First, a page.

From everything I've read, Prost always hated the wet, no surprise he didn't want to run in Oz '89.

He would use everything possible to defeat his rivals, no limit. Its suggested that the shenanigans at Suzuka in 1990 were all because Prost and Balestre were in cahoots. Senna felt wronged and quite plainly told anyone and everyone what would happen, no-one took any notice. He saw it as standing up for himself. I've seen footage of a drivers meeting/briefing where Ayrton quite calmly made his point and more or less said "this isn't on" and leaves.

Although Ayrton liked to see himself as fearless and project that image to rivals he's also the guy who got Watkins to teach him basic CPR and assistance, IIRC after Donnelly's accident. When Erik Comas had his crash at Spa, Sid arrived to find Senna tenderly holding Comas's head, reporting he'd done everything Sid had shown him - clear the wairway, checking breathing/pulse etc (and he had, correctly too). Yet this is the same guy who literally drove through Prost.

I don't think its too controversial to say that Ayrton was naturally a better driver, but tempermant and emotion occasionally got the better of him, had he been a bit more calculating like Prost he'd have been even better. I think it was Ramirez ( who dealt with both drivers through '88) that said Ayrton drove with his heart, Prost with his head.

We were robbed really, we never got to see Senna and Schumacher at it full tilt. I think it would have been fascinating.



Edited by Crafty_ on Tuesday 4th May 16:23
Prost's words, paraphrased: He actually preferred the wet until witnessing a couple of terrible accidents caused by wet weather, the last being when Pironi drove into the back of Prost at Hockenheim, got launched over his car and had his legs shattered on landing. Prost after that was contemplating quitting the sport, decided to continue but on his own terms - going just fast enough to win, and not wanting to die in a racing car. Senna kind of proved Prost's point in that race, by barrelling into the back of Brundle down one of the straights and knocking them both out of the race. Senna, with a large lead but still racing around about as fast as he could, couldn't see Brundle in the spray, and Brundle was taking the straights a gear lower than normal because visibility was so bad.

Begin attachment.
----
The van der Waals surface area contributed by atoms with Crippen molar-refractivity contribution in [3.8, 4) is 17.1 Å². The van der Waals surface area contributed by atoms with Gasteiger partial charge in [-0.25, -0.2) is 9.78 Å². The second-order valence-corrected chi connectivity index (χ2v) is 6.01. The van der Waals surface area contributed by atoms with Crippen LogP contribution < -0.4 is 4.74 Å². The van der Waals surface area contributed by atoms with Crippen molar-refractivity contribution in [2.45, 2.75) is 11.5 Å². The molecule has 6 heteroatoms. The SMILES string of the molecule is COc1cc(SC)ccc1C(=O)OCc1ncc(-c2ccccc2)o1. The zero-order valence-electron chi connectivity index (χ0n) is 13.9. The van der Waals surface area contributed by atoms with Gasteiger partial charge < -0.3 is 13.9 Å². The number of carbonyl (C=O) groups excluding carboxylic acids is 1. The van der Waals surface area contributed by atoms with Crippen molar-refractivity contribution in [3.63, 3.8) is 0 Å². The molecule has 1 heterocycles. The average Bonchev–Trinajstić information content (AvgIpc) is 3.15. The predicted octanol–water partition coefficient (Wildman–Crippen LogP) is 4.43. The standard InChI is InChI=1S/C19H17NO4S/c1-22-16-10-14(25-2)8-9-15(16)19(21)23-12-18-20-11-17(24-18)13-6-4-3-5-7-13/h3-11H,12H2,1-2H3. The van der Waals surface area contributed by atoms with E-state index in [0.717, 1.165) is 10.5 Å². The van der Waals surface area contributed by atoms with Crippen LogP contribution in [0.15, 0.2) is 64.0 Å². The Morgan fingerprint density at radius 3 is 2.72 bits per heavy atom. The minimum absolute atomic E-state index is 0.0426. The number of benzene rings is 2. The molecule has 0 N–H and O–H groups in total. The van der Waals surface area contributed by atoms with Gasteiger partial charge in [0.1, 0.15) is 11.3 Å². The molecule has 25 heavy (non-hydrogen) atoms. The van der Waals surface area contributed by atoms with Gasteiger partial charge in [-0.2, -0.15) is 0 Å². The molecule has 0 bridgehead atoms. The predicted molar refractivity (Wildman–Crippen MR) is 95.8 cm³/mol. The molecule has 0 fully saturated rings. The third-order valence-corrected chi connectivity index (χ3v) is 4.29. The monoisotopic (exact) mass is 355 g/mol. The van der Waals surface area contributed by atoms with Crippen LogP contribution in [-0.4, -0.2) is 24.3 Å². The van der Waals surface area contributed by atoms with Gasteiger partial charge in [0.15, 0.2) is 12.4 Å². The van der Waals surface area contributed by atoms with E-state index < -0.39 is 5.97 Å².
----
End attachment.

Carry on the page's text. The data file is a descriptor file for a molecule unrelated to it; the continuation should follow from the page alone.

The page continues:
I'm not sure what shenanigans you are referring to at Suzuka 1990. Pole position was in the same place it had been every year at Suzuka. Senna asked for it to be changed, after being disadvantaged by it in 1989 because it's off the racing line. They refused his request. I'm not sure what there is in there to feel "wronged" by unless Senna felt the FIA's job was to do what he tells them. I believe they did indeed move pole position on to the racing line the year after.

Speaking of head vs. heart, Prost often tried to play mind games with Senna. At Monaco 1988, Prost was stuck behind... I think Berger for about half the race while Senna opened up a lead of almost a minute. Once finally past Berger, Prost went as fast as he could because there's always a chance... he wanted Senna to see him putting fastest laps in, and Senna did respond, with Ron apparently yelling at him on the radio to slow down because Prost had no chance of catching him. Senna did indeed make a mistake and crash, handing Prost the win, though it can't be said whether he crashed because of trying to hard, or had settled and lost concentration.

In Monza 1988, Prost knew he had an engine problem early on and wouldn't last the race, so he turned the turbo boost right up, again to try pressure Senna into responding - which he did - in the hope Senna would burn too much fuel and run out. In the end it was moot because Senna clashed with a backmarker and was out of the race, but at the time it is true the Ferraris were catching him quickly as he was nursing his car home on low fuel.

In, I think France, either 1988 or 1989, Prost put in a fast lap in qualifying quite early in the session, and instead of waiting in the car for Senna to respond, Prost got out of the car, went and changed out of his racing suit and went and sat on the pitwall in his jeans. When asked what he was doing, he said "that's the best lap I can do. If Senna can beat that, he can have pole." Senna saw him (obviously), and went out in the car, trying harder and harder and getting slower and slower. Prost got pole.